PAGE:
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The President's speech
There is a great tradition of Presidential speechwriting in the US - less obvious in Indian political life, going by the banal stuff inflicted on us - that goes back decades. President Kennedy's speechwriters included the historian Arthur Schlesinger and Ted Sorenson (who passed away last October), who JFK, a formidable writer himself, called an "intellectual blood bank. " William Safire, the language maven, wrote for Richard Nixon. Atlantic Monthly's James Fallows ghosted for Jimmy Carter. Ronald Reagan and George Bush used The Wall Street Journal columnist Peggy Noonan.
It's not that these speechwriters bandied their thoughts and prescriptions to Presidents. They fashioned into eloquence broad ideas and themes Presidents gave them. Some of their words, mined from poetry and literature, entered the national consciousness. Often, they come during the country's tragic or heroic moments. When Noonan wrote Reagan's address after the Challenger tragedy, she drew on poet John Magee's words about aviators who "slipped the surly bonds of earth. . . and touched the face of God. "
Equally poetic was Obama's speech last week after the Arizona carnage (written by his 30-year old Harvard grad speechwriter, Cody Keenan) in which he asked Americans "to make sure that we are talking with each other in a way that heals, not a way that wounds, " and "to expand our moral imaginations, to listen to each other more carefully. . . " before invoking the stirring image of Christina Green, the youngest victim, "as she dances on rain puddles in heaven. "
All this doesn't happen quickly or overnight. Mark Twain once said, "it usually takes three weeks to prepare a good impromptu speech. " This is true in the case of American Presidents, particularly Obama, whose eloquence, enhanced by teleprompters, is measured. Both the Arizona speech and State of the Union (written by another 30-year old, his principal speechwriter Jon Favreau) were weeks in the making.
For the Arizona address, Obama spoke at length to a young clergyman on his staff, Joshua DuBois, on what healing words he could offer a wounded nation. Favreau, who also wrote Obama's inaugural address, often has several sessions with the President before a big speech, sometimes waking up at 5 am or staying up late till 3 am, to understand his vision and passion. He then spends weeks on research, interviewing historians and past speechwriters, listening to past orations, and studying periods of crisis and achievement.
Do Indian politicians and public figures put in such effort, assuming they have that kind of support staff? Most tragic moments in our Republic's life are accompanied by trite words exhorting people to maintain peace and calm. Both the words, and incidents, are forgotten soon. Remember anything said after 26/11? Meanwhile, the world recalls even George Bush's infelicitous but memorable expressions (such as "either you are for us or against us, ") because of the immense purpose and clarity that it was uttered with.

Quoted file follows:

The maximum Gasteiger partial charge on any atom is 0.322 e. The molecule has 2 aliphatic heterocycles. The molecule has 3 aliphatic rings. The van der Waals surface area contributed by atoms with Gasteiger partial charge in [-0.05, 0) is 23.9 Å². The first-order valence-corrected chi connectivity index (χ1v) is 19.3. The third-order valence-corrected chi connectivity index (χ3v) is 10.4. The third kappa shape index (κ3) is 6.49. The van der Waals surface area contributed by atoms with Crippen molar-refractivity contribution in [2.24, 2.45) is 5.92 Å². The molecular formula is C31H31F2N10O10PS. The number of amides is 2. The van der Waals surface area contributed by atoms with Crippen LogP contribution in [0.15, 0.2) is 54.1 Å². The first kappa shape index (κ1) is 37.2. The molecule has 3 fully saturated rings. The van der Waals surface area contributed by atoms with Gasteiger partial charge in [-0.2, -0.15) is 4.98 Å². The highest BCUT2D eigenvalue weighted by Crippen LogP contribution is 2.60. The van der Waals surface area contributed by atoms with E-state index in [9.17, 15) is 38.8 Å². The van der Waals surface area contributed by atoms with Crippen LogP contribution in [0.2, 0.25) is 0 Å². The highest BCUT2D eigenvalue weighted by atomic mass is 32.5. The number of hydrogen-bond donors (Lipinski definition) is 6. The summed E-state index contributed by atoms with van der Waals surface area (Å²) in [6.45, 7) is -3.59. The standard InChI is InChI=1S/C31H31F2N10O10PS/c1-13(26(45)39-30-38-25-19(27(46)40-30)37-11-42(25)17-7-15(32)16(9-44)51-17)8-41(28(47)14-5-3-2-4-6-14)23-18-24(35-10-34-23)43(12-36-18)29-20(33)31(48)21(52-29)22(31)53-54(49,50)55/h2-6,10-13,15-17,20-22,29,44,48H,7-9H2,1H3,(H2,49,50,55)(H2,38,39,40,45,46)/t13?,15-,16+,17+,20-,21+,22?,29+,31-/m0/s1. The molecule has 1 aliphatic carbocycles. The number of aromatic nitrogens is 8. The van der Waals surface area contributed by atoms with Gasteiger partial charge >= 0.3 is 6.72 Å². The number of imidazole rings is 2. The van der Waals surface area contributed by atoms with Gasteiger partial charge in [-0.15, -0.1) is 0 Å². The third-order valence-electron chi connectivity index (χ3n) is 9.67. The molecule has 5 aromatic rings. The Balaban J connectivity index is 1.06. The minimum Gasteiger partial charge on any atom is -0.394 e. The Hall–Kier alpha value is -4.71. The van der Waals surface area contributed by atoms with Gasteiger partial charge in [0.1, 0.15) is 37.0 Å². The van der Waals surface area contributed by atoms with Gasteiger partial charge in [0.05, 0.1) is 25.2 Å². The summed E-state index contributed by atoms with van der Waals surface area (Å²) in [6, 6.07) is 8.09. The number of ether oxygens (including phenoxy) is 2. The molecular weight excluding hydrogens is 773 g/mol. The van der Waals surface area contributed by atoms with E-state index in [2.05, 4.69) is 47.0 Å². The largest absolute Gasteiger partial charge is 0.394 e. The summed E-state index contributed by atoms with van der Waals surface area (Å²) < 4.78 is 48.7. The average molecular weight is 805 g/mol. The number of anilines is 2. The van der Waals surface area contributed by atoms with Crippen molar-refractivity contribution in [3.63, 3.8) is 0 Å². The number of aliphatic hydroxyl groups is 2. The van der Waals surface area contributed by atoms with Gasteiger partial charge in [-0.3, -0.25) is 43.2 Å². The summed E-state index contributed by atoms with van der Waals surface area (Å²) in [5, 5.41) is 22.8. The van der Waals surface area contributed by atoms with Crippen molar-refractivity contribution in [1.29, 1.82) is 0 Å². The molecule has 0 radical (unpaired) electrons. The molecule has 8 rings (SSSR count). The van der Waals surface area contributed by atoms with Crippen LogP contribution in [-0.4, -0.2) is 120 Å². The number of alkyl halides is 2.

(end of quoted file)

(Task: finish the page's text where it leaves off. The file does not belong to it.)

In fact, not all memorable presidential expressions come from White House staffers. The story goes that another Bush line after 9/11, "Whether we bring our enemies to justice or bring justice to our enemies, justice will be done, " came from former Clinton speechwriter Tom Malinowski (who is also credited with Clinton's brilliant address to the Indian Parliament that brought MPs to their feet). Malinowski's protêgê John Gibson, who was on the Bush speechwriting team, just didn't reveal this at that time because he thought the line would be removed.
Nor is it necessary that speechwriters be grizzled veterans of life and politics. Some of the best efforts come from young men of great passion but little experience. Two of Obama's principal speechwriters are barely 30. Probably because the President himself is so eloquent, he has confidence in them, even though, in the words of his advisor David Axelrod, "Barack doesn't trust too many folks with that - the notion of surrendering that much authority over his own words. "
In fact, there is a convivial, almost collegiate atmosphere in the White House speechwriting team. The President and his main flock are passionate supporters of rival baseball teams. The story goes that when Obama's Chicago White Sox beat Favreau's favoured Boston Red Sox, the President swept off Favreau's desk with a small broom. Another time, a picture of Favreau grabbing the breast of a cardboard cut-out of Hillary Clinton was posted online. A mortified Favreau called her office to apologise. They told him to not worry about it, saying, "Senator Clinton is pleased to learn of Jon's obvious interest in the state department, and is currently reviewing his application. "
As for our political culture, the speeches say it all. Pompous, hackneyed, and largely dishonest.
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